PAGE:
J.P. Teti wanted a cheesesteak and couldn’t find one, so he made one.
Not impressed? Well, what if you knew that when Teti says he made a cheesesteak, he means he didn’t just go to the store and buy stuff to put a sandwich together? He made all of it from scratch. The sauce, the roll—short of raising his own beef, though not too far short— he built a near-perfect replica of a Philly cheesesteak in a place where no one even really knew the concept. And he did it at his own food truck, Liberty Cheesesteak. It was so successful, he turned it into a restaurant called Passayunk Avenue.
That’s not to say he didn’t have some help. There was an adventurous baker, an old friend with trunk space for vast amounts of cheese sauce jars, and that one shifty guy from Holland. But the compulsion to bring a hefty hunk of Philadelphia cuisine to London, England, was all Teti. As was the plan to open a Philly-themed restaurant across the pond.
Let’s answer the obvious question first: Why would a guy from Lawrence start a cheesesteak business in England? For starters, a restaurant based partly around cheese is not exactly unheard of in London. Although, to be fair, Teti’s cheesiness involves actual cheese, while that of other American-themed restaurants in the city revolves around campy pastiche kind of cheese. American-themed restaurants in England, Teti says, tend to look like something out of “Happy Days.”
More to the point, though, Teti opened his restaurant in London because after having lived there for the past 10 years or so, he got really irked one night out with his friends when he realized that his favorite big city, home for generations to his Italian ancestors, cradle of American democracy, and one of the most cuisine-rich places in the world, is never given any credit for being the cultural titan that it is.
“It’s always annoyed me that we’re a major city—we’re the only city in America that’s recognized as a UNESCO Heritage Site—but Philly’s lacking in consideration,” he says. “It’s a really unconsidered and unrecognized culture. We come from a very special part of the world. Philly is about food. Philly is about culture.”
Culture, particularly of the Italian food kind, is a big, big deal for Teti.
“Coming from an Italian family with roots in South Philly,” he says, “food is the axis of the family. When you’re not around that kind of food, you miss it quite easily.”
Did you catch it? The quite-English way Teti just described how big a jones he had for the food with which he grew up? A decade in London will have an effect like that. He also uses phrases like “a bit of” in place of “a little.”
But his inner-Italian, Jersey/Philly guy personality has remained otherwise unscarred. Teti will talk with electricity about the Flyers (they should have been a Stanley Cup perennial except they never had the elite goalies teams like the Devils and Red Wings had), and he’ll do it with a voice gone hoarse from screaming for the Eagles’ Super Bowl victory.
In fact, Teti was legitimately moments from buying a flight (on Air India) back to Philadelphia to attend the Eagles’ victory parade in early February. Moments away—at least, until his wife, Rebekah, reminded him that he had, you know, a wife, two small boys, and a business to run in London.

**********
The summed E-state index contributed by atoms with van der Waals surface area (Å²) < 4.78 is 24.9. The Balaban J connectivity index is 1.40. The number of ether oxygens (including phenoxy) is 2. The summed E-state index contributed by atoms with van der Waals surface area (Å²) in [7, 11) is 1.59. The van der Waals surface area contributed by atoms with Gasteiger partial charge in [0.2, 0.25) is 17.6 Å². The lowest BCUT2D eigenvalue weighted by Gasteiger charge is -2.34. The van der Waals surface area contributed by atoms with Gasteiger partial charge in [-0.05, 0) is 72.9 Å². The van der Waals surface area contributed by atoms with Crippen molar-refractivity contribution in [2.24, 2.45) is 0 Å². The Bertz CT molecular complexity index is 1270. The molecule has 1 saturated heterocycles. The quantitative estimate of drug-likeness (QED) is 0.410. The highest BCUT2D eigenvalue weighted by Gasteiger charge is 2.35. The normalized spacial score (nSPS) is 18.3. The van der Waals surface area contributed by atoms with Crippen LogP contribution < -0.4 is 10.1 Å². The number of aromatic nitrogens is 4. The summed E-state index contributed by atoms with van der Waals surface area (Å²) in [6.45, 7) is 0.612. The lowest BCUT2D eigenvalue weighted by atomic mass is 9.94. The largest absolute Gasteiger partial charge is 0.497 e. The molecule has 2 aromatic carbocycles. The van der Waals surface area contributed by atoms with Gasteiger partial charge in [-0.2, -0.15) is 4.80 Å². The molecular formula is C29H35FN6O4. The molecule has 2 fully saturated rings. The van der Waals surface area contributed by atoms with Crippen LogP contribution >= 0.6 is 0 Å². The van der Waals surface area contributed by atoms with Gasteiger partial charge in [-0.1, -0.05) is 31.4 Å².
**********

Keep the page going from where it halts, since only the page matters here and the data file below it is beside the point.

So to say Teti’s a passionate East Coast-type is by no means a stretch.
And when being away from the food he missed quite a bit married his resolve to do something about it, the result became a food truck originally named Liberty Cheesesteak (“London’s Only Real Philly Cheesesteak”) that became a restaurant named Passyunk Avenue (passyunk.co.uk). That restaurant is brimming over with foods that people who grow up and live their entire lives in a place like New Jersey often don’t realize is not so widely available outside the Northeast. Foods like soft pretzels, Italian hoagies, and meatball parms. That stuff just isn’t on the shelves in the U.K.
“We take it for granted that we can just go to the store,” he says of grabbing the ingredients for a cheesesteak. “What you don’t realize until you don’t have it anymore is that [Philadelphia] is one of the greatest food places in the world; the blending of ethnicities, the blending of cultures. We take for granted how diverse the area is.”
The Pat’s vs. Geno’s rivalry may be the Sixer’s/Celtics of the hot sandwich world, but that latter rivalry is actually part of Passyunk Avenue’s story.
If you’re the type to not know that cheesesteaks are indeed an Italian-American dish, rest assured, the various histories of cheesesteaks all talk about the roots of Philly’s most famous sandwich starting in the city, upon the inspiration of an Italian-American cook who first slapped some chopped beef on an Italian roll in the 1930s. The cheese sauce, known in the parlance as “whiz,” came maybe a decade later. But past that, the historical record gets a little competitive, as do the fans of Philadelphia’s two landmark cheesesteak shops, Pat’s and Geno’s.
The Pat’s vs. Geno’s rivalry may be the Sixer’s/Celtics of the hot sandwich world, but that latter rivalry is actually part of Passyunk Avenue’s story. In January, the NBA traveled to London for a game between the two Sixers and the Celtics, and they hired Teti’s food truck to cater the event.